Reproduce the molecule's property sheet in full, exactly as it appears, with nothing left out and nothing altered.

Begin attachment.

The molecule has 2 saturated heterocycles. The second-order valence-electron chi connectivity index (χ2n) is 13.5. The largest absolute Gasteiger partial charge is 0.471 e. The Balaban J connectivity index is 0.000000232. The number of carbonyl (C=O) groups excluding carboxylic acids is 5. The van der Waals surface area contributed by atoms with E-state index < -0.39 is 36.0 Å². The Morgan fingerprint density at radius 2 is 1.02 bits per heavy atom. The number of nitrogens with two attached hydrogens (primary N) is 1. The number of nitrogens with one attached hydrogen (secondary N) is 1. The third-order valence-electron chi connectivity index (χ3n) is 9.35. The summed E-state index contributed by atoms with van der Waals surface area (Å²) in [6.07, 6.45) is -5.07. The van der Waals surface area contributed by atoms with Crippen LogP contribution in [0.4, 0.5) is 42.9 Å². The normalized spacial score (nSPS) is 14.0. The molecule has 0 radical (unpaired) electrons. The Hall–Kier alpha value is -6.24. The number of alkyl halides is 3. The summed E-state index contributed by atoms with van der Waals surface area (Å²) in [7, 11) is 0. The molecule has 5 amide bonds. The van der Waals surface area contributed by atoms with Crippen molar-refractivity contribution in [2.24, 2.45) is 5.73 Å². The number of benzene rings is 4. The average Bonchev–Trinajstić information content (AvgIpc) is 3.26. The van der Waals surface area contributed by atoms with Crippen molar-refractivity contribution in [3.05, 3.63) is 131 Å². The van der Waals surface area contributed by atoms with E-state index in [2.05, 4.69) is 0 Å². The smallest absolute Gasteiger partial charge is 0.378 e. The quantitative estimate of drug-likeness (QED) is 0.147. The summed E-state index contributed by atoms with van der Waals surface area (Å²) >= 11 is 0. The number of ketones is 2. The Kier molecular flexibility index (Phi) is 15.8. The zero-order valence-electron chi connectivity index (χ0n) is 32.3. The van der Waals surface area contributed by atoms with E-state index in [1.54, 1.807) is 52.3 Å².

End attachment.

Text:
The molecule has 2 saturated heterocycles. The second-order valence-electron chi connectivity index (χ2n) is 13.5. The largest absolute Gasteiger partial charge is 0.471 e. The Balaban J connectivity index is 0.000000232. The number of carbonyl (C=O) groups excluding carboxylic acids is 5. The van der Waals surface area contributed by atoms with E-state index < -0.39 is 36.0 Å². The Morgan fingerprint density at radius 2 is 1.02 bits per heavy atom. The number of nitrogens with two attached hydrogens (primary N) is 1. The number of nitrogens with one attached hydrogen (secondary N) is 1. The third-order valence-electron chi connectivity index (χ3n) is 9.35. The summed E-state index contributed by atoms with van der Waals surface area (Å²) in [6.07, 6.45) is -5.07. The van der Waals surface area contributed by atoms with Crippen LogP contribution in [0.4, 0.5) is 42.9 Å². The normalized spacial score (nSPS) is 14.0. The molecule has 0 radical (unpaired) electrons. The Hall–Kier alpha value is -6.24. The number of alkyl halides is 3. The summed E-state index contributed by atoms with van der Waals surface area (Å²) in [7, 11) is 0. The molecule has 5 amide bonds. The van der Waals surface area contributed by atoms with Crippen molar-refractivity contribution in [2.24, 2.45) is 5.73 Å². The number of benzene rings is 4. The average Bonchev–Trinajstić information content (AvgIpc) is 3.26. The van der Waals surface area contributed by atoms with Crippen molar-refractivity contribution in [3.05, 3.63) is 131 Å². The van der Waals surface area contributed by atoms with E-state index in [2.05, 4.69) is 0 Å². The smallest absolute Gasteiger partial charge is 0.378 e. The quantitative estimate of drug-likeness (QED) is 0.147. The summed E-state index contributed by atoms with van der Waals surface area (Å²) >= 11 is 0. The number of ketones is 2. The Kier molecular flexibility index (Phi) is 15.8. The zero-order valence-electron chi connectivity index (χ0n) is 32.3. The van der Waals surface area contributed by atoms with E-state index in [1.54, 1.807) is 52.3 Å².